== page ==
The incentive war between Kansas and Missouri -- Kansas is winning -- made it into the pages of The New York Times. Reporter and heir A.G. Sulzberger talks to the chief executive of AMC Entertainment, who sounds almost embarrassed by the fat offer to relocate the company's headquarters from Missouri to Kansas. "In all candor, it's unusual and a little disconcerting," Gerry Lopez, the executive, says. Lopez was photographed in his office, making the "What are you going to do?" gesture with his hands.
The takeaway from Sulzberger's piece is that Kansas and Missouri are playing a destructive game, and everyone knows it.
Self-interest rules the day. David Frantze, one of the city's most active development lawyers, says it's "horrible public policy" to subsidize companies that move from one side of the state line to the other. But as long as the programs exist, he says he's going to continue to try to "get the best deal" for his clients.
Headquarters poaching is nothing new. But the stakes went up in 2009, when Kansas passed a law that allows companies relocating to the state to retain 95 percent of their employees' payroll taxes. The program enabled Kansas to lure J.P. Morgan Retirement Plan Services, Hoefer Wysocki Architects and KeyBank Real Estate Capital from Missouri.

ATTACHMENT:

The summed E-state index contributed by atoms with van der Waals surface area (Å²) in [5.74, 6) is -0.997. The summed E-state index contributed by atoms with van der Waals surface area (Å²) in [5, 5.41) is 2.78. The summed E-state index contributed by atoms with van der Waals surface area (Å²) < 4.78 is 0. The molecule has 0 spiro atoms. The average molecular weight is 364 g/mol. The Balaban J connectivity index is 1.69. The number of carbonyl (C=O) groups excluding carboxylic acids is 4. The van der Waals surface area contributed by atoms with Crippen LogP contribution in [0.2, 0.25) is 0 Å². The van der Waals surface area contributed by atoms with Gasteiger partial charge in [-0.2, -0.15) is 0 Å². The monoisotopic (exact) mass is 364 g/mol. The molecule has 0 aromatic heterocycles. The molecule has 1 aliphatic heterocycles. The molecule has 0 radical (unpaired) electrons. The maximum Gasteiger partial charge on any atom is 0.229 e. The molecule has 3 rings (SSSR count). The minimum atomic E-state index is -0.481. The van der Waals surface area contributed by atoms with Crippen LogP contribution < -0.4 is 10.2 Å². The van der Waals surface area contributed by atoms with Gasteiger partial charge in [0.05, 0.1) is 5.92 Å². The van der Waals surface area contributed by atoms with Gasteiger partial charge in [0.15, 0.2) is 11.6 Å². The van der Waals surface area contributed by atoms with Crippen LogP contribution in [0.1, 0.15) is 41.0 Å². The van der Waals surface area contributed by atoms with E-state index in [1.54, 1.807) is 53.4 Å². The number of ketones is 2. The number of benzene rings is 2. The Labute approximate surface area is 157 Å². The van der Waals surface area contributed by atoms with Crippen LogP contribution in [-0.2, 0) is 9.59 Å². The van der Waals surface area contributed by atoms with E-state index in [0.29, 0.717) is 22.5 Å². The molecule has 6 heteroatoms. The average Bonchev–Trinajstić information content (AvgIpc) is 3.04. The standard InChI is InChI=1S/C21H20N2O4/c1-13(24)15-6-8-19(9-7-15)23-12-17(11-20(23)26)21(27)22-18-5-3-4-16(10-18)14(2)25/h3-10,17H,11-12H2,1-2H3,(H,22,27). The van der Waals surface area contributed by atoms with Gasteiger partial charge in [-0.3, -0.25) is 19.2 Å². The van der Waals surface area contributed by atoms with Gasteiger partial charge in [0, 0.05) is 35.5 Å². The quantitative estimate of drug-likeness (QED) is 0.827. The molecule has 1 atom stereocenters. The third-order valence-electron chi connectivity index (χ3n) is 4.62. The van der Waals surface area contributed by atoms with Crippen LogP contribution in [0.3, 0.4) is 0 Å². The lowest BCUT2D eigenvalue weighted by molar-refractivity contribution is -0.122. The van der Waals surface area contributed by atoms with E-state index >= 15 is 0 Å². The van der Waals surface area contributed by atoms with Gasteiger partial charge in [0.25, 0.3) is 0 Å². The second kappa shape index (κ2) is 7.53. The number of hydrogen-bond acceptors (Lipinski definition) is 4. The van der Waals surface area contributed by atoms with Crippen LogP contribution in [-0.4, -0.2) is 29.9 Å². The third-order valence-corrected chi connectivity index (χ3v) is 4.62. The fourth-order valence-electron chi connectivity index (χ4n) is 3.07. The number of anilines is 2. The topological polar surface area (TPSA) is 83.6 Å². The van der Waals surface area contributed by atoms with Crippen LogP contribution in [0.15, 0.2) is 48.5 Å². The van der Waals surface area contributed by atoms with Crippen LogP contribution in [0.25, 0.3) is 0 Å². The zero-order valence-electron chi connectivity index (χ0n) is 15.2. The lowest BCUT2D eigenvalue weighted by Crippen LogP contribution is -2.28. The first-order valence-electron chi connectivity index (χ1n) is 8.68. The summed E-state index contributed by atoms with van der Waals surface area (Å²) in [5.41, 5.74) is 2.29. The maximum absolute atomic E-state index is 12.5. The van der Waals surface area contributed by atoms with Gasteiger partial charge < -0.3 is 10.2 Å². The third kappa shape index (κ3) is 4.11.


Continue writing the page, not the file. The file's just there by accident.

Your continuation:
AMC has been offered more than $40 million to leave downtown Kansas City. Lopez indicated to Sulzberger that the gift package will be hard to ignore. But even he can see that what is good for AMC won't create wealth for the metropolitan area. "Will there be any net improvement to the region?" Lopez asked. "Probably not."
The candid discussion was brought down by John Vratil, a Kansas state senator who lives in Leawood. Vratil says the incentive war is "just an inherent aspect of the free market." Government subsidies are "free market"? Hmmm.